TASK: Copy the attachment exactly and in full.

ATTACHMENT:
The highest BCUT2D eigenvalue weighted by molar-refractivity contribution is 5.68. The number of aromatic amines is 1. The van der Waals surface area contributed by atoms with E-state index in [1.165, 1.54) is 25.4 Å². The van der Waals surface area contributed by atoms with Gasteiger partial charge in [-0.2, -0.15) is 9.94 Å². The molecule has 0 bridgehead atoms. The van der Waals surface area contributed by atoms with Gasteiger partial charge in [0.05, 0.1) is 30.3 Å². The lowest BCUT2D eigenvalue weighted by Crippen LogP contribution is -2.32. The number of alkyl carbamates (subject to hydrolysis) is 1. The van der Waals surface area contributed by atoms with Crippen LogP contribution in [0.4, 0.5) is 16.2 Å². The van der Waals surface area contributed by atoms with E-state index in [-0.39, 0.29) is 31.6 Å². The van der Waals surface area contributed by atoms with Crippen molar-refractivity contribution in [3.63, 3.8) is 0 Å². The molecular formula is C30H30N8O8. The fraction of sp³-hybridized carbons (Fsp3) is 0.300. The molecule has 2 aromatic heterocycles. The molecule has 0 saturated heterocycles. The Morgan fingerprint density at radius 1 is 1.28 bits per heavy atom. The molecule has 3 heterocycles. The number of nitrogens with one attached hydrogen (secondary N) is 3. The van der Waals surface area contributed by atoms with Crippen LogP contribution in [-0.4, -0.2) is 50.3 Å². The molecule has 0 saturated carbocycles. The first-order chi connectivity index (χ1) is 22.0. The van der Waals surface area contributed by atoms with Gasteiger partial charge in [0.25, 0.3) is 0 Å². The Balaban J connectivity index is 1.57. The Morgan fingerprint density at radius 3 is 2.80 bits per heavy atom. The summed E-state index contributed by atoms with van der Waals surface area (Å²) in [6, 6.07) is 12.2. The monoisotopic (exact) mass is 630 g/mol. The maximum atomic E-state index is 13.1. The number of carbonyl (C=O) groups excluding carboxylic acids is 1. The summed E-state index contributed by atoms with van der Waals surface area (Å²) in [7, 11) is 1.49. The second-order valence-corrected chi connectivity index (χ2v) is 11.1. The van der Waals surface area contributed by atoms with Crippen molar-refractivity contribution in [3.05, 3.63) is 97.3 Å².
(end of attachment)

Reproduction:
The highest BCUT2D eigenvalue weighted by molar-refractivity contribution is 5.68. The number of aromatic amines is 1. The van der Waals surface area contributed by atoms with E-state index in [1.165, 1.54) is 25.4 Å². The van der Waals surface area contributed by atoms with Gasteiger partial charge in [-0.2, -0.15) is 9.94 Å². The molecule has 0 bridgehead atoms. The van der Waals surface area contributed by atoms with Gasteiger partial charge in [0.05, 0.1) is 30.3 Å². The lowest BCUT2D eigenvalue weighted by Crippen LogP contribution is -2.32. The number of alkyl carbamates (subject to hydrolysis) is 1. The van der Waals surface area contributed by atoms with Crippen LogP contribution in [0.4, 0.5) is 16.2 Å². The van der Waals surface area contributed by atoms with E-state index in [-0.39, 0.29) is 31.6 Å². The van der Waals surface area contributed by atoms with Crippen molar-refractivity contribution in [3.63, 3.8) is 0 Å². The molecular formula is C30H30N8O8. The fraction of sp³-hybridized carbons (Fsp3) is 0.300. The molecule has 2 aromatic heterocycles. The molecule has 0 saturated heterocycles. The Morgan fingerprint density at radius 1 is 1.28 bits per heavy atom. The molecule has 3 heterocycles. The number of nitrogens with one attached hydrogen (secondary N) is 3. The van der Waals surface area contributed by atoms with Crippen LogP contribution in [-0.4, -0.2) is 50.3 Å². The molecule has 0 saturated carbocycles. The first-order chi connectivity index (χ1) is 22.0. The van der Waals surface area contributed by atoms with Gasteiger partial charge in [0.25, 0.3) is 0 Å². The Balaban J connectivity index is 1.57. The Morgan fingerprint density at radius 3 is 2.80 bits per heavy atom. The summed E-state index contributed by atoms with van der Waals surface area (Å²) in [6, 6.07) is 12.2. The monoisotopic (exact) mass is 630 g/mol. The maximum atomic E-state index is 13.1. The number of carbonyl (C=O) groups excluding carboxylic acids is 1. The summed E-state index contributed by atoms with van der Waals surface area (Å²) in [7, 11) is 1.49. The second-order valence-corrected chi connectivity index (χ2v) is 11.1. The van der Waals surface area contributed by atoms with Crippen molar-refractivity contribution in [3.05, 3.63) is 97.3 Å².